Greens Love Bernie Sanders. But That Won't Be Enough to Endorse Him.

Many environmentalists won't throw their weight behind a Sanders White House bid.

Sen. Bernie Sanders waits to deliver his remarks at the South Carolina Democratic Party state convention on April 25, 2015 in Columbia, South Carolina. (National Journal)

Bernie Sanders is a green dream come true.

The fiery Vermont senator loudly calls for action on climate change, rails against the Keystone pipeline, and pushes Republicans to take a stand on global warming from his perch on Capitol Hill.

Environmentalists love all that, and green groups are guaranteed to cheer Sanders' entry into the Democratic presidential race, an announcement that is expected to arrive Thursday. But that may be as far as they are willing to go.

Don't expect green groups to throw gobs of money or a coveted endorsement at Sanders. Politically savvy and pragmatic environmentalists are wary of allying themselves with a candidate who is unlikely to win, with many hoping instead to curry favor with Democratic frontrunner Hillary Clinton.

"I think groups are going to want to endorse the candidate who represents their issues in a way they think is best and who has the best chance of winning," said a political operative who works on environmental issues that declined to speak on the record.

Sanders isn't even the top alternative to Clinton for many environmentalists. That's Elizabeth Warren, the Massachusetts senator best known for her anti-Wall Street crusade. But she consistently says she's not planning to run.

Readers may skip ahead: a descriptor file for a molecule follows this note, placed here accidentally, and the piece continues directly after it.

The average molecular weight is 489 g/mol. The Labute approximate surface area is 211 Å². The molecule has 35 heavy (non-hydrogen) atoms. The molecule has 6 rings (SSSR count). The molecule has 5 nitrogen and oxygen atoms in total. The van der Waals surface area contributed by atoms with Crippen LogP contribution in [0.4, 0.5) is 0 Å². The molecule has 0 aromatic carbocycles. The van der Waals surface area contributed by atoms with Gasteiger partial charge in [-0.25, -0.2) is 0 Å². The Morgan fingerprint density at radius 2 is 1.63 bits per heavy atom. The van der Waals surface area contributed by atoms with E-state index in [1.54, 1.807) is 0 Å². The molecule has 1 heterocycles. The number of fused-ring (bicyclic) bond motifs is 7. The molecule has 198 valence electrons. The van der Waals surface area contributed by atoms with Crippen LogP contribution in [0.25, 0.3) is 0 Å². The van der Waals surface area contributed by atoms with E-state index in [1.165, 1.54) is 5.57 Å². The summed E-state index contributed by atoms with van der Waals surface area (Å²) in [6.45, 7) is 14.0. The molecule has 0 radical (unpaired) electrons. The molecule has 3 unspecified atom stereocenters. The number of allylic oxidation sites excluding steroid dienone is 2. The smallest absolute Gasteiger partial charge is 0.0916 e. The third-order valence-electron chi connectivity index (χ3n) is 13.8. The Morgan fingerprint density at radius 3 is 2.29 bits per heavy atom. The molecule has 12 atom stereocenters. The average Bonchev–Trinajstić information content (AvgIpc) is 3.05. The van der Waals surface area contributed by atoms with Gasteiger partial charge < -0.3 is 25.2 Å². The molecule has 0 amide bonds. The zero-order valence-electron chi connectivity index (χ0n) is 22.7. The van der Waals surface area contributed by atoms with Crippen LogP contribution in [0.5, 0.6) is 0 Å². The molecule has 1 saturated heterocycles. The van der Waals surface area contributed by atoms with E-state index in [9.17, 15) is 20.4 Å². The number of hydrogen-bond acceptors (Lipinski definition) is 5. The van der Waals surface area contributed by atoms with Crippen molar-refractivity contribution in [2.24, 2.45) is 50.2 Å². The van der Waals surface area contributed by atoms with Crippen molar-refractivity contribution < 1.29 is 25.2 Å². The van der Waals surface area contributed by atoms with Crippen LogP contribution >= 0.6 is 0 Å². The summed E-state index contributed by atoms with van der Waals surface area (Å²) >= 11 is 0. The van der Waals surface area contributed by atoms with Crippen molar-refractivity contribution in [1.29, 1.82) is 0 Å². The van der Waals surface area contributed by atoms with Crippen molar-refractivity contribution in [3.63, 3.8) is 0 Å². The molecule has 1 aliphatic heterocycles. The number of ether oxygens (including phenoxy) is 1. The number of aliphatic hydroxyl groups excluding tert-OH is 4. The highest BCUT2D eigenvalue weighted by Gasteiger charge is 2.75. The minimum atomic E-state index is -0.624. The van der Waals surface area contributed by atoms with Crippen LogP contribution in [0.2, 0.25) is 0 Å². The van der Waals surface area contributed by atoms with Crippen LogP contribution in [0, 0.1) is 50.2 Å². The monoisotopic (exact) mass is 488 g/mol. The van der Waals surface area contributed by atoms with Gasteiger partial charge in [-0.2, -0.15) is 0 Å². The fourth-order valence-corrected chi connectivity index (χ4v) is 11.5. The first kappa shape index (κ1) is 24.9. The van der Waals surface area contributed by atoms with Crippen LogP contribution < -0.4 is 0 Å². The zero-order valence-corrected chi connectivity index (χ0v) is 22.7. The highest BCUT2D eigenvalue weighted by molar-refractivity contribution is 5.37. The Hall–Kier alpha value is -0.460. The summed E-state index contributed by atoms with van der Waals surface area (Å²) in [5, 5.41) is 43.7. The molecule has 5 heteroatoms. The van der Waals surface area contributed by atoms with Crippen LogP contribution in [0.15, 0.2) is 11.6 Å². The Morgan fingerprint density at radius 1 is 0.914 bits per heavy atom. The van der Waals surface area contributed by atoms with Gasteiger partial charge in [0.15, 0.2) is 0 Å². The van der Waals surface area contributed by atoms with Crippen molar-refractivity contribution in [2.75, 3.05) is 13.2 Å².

Still, environmentalists are optimistic that Sanders' 2016 bid will elevate the issues they care most about on the campaign trail.

Sanders and Clinton support action on climate change and President Obama's push to regulate carbon emissions from power plants. But Sanders runs to the left of Clinton on a wide array of issues. He vehemently opposes Keystone XL, while Clinton has stayed silent on the oil-sands pipeline. The Vermont senator also has expressed support for a ban on fracking in his home state, while Clinton has cautiously endorsed the controversial method of extracting natural gas from shale rock formations.

The contrast between the contenders could push Clinton to take a stand on Keystone and pressure the Democratic frontrunner to run to the left on the environment if she squares off against Sanders in a debate.

"Bernie Sanders will be loud and bold and he will be specific. Specificity is always helpful," said Julian Boggs, Environment America's global warming program director.

Many major environmental groups, including the Natural Resources Defense Council Action Fund, have not yet decided if they will make an endorsement in the primary election at all.

Progressive environmentalists also are hopeful that Sanders' entry into the race will pave the way for populist campaign promises. But plenty still prefer Warren, even though she has not given any indication that she will run.

"I love Bernie Sanders, but I think that Warren would represent greater change in a lot of ways. We're also thinking about what's going to catch fire more and Elizabeth Warren is just a rock star," said Anthony Rogers-Wright, policy director for the nonprofit Environmental Action and a member of the recently-launched coalition Environmental Activists for Warren.

"Maybe Sanders can be her running mate," Rogers-Wright added.